Alcohol could have more potent effects on the nervous system while taking trazodone. Its use should be avoided while taking this drug.
Grapefruit or grapefruit juice may change the level of this drug in your body. This could affect how well the drug works or whether or not you have side effects.
No other serious interactions with foods are known at this time. Check with your doctor, nurse, or pharmacist about whether some other foods may be a problem.
Tell all the doctors, dentists, nurses, and pharmacists you visit that you are taking this drug.
How is this drug taken or given?
Trazodone is taken by mouth as a tablet, 2 to 3 times a day. It should be taken shortly after a meal or light snack. If trazodone makes you very sleepy, check with your doctor to see if you can take most of your daily dose at bedtime.
The extended-release form of trazodone (Oleptro) is taken in the late evening on an empty stomach. Do not crush or chew the pills. They can be broken along the score line if your doctor or nurse instructs you to do so.
The dose may depend on a number of factors, including your kidney and liver function and how well you respond to the drug. Trazodone is usually started at a fairly small daily dose. If needed, this may be increased after 3 to 4 days. Lower doses may be recommended in people with kidney or liver problems.
For some people this medicine may take several weeks to start working. Do not change the dose or stop taking this drug without first speaking to your doctor or nurse. If you are going to stop taking this drug, you should do so gradually over the course of several weeks, as directed by your doctor. This drug may stay in your body for some time after the last dose is taken. Talk to your doctor before starting any new medicines.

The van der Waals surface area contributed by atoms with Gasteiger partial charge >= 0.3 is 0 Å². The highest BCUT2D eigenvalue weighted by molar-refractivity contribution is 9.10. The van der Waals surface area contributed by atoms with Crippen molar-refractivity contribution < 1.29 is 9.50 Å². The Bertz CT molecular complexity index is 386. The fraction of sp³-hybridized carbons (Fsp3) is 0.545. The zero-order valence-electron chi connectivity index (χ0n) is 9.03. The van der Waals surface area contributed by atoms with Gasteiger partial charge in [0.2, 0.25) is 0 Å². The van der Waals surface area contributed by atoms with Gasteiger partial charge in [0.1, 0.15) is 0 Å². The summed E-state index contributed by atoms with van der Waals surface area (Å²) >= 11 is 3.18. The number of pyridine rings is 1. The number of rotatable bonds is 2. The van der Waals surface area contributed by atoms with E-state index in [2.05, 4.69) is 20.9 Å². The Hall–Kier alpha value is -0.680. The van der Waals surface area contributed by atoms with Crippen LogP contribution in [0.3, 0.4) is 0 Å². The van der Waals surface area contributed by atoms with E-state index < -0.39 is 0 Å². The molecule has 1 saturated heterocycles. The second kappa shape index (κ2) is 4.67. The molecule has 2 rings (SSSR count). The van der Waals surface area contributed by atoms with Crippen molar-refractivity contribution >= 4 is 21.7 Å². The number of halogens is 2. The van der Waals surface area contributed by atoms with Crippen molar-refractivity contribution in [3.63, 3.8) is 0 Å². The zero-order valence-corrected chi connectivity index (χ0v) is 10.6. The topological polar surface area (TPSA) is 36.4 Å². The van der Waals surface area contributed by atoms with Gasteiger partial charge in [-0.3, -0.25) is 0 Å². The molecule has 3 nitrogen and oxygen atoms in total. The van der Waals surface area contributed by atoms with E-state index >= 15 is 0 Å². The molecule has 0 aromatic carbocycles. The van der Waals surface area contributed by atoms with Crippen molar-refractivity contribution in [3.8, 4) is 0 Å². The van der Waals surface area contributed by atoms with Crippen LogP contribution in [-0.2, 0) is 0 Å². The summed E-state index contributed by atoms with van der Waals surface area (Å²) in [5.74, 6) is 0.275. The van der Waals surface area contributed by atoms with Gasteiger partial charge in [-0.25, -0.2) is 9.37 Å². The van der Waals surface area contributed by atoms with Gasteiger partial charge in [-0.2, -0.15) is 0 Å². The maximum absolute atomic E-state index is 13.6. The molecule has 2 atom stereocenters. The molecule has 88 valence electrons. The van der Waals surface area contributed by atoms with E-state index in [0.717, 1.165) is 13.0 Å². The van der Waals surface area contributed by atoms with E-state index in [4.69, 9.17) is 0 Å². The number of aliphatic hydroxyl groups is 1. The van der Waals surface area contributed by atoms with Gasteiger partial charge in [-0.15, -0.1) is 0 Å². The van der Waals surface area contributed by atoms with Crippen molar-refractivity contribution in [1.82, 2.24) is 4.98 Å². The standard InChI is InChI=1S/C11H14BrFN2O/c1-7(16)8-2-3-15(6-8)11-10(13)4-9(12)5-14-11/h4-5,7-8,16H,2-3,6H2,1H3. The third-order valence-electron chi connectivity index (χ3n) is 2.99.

Store the medicine in a tightly closed container and away from children or pets.
This drug can interact with several other medicines and should be used cautiously in people with a number of different medical conditions. See the “Before taking this medicine” and the “Interactions with other drugs” sections of this document for more detailed information.
This drug may make you feel drowsy when you first start taking it or if the dose is increased. It may also affect your thinking, judgment, and coordination (ability to walk and move about). Do not drive or operate heavy machinery until you know how the drug affects you. Use caution if taking cold or allergy medicines, sedatives, anxiety medicines, or sleeping pills while taking this medicine. Alcohol use is not recommended. Talk to your doctor or nurse if you feel too drowsy or it does not go away.
This drug may cause a quick drop in blood pressure when you go from lying down to sitting up, or from sitting to standing up (postural hypotension). This may cause you to feel dizzy or faint if you sit up or stand up too quickly, which can cause falls or injuries. Changing position slowly can reduce the risk of these problems. Let your doctor know if this happens to you.
Men may experience unwanted prolonged or even painful erections (priapism) while taking this drug. In some cases this may require medicine or even surgery to correct. Stop taking this medicine and tell your doctor or nurse right away if you have prolonged or unwanted erections.